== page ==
The Mediocracy: French Philosophy Since the Mid-1970s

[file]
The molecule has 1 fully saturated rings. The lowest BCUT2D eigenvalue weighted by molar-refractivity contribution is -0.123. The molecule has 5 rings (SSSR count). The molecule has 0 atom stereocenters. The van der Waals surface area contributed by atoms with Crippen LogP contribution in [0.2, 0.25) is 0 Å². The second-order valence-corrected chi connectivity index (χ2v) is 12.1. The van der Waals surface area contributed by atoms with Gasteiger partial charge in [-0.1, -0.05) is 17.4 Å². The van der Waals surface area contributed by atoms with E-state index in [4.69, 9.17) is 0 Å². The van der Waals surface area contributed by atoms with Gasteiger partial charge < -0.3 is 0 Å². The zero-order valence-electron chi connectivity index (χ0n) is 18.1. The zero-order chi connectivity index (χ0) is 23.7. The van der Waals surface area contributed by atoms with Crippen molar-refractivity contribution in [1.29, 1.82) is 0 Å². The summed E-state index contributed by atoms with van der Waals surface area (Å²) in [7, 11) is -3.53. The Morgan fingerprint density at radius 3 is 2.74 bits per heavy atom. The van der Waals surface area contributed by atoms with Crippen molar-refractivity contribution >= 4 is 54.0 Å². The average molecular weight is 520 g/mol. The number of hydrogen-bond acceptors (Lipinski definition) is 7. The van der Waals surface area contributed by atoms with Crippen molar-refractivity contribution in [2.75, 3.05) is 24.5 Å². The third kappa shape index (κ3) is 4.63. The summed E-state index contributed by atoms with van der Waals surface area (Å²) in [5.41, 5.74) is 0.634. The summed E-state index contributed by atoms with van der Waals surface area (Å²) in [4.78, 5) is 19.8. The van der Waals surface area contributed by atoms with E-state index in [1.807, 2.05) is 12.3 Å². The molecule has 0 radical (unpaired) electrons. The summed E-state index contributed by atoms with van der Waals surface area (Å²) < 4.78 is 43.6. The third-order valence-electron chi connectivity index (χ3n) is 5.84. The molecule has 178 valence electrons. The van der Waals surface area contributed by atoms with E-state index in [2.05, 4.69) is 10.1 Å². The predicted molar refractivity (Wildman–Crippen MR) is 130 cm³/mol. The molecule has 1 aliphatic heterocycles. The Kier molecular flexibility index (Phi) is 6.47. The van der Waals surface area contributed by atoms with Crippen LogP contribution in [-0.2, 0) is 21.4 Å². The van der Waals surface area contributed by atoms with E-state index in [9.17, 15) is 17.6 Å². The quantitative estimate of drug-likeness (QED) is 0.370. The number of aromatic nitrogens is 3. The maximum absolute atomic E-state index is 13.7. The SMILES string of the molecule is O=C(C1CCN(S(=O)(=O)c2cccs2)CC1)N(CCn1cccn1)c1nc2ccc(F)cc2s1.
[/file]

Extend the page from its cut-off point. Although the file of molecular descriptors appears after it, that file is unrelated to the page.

Generating great controversy on its publication in France last year, "The Mediocracy argues that a veritable counter-revolution in intellectual life ... Show synopsis Generating great controversy on its publication in France last year, "The Mediocracy argues that a veritable counter-revolution in intellectual life has seen the period of the "master-thinkers" of the 1960s succeeded by an era of generalized mediocrity. Where Althusser or Lacan, Foucault or Derrida once held centre stage, today restorationist currents prevail in academia and on television sets. Fuelled by a complaisant media, contemporary French ideology seeks neither to interpret nor to change the world, but is instead content to legitimize a globally hegemonic neo-liberalism. Lecourt's story posits two key turning points in the career of the French intelligentsia. The first is the anti-Marxist turn of the mid-1970s, championed by the New Philosophers and prompted by disappointment in an imaginary Maoism as an alternative to official Communism. The second is the revulsion at the theoretical anti-humanism of an alleged "pensee '68," sponsored by Luc Ferry and Alain Renaut's 1985 polemic of that title. Lecourt defends the common critical project to which Althusser, Foucault and others were committed before and after 1968. Contrasting it with the philosophical impostures and political abdications of the present, he calls for a resumption of the traditions that made Paris the post-war intellectual capital of Europe."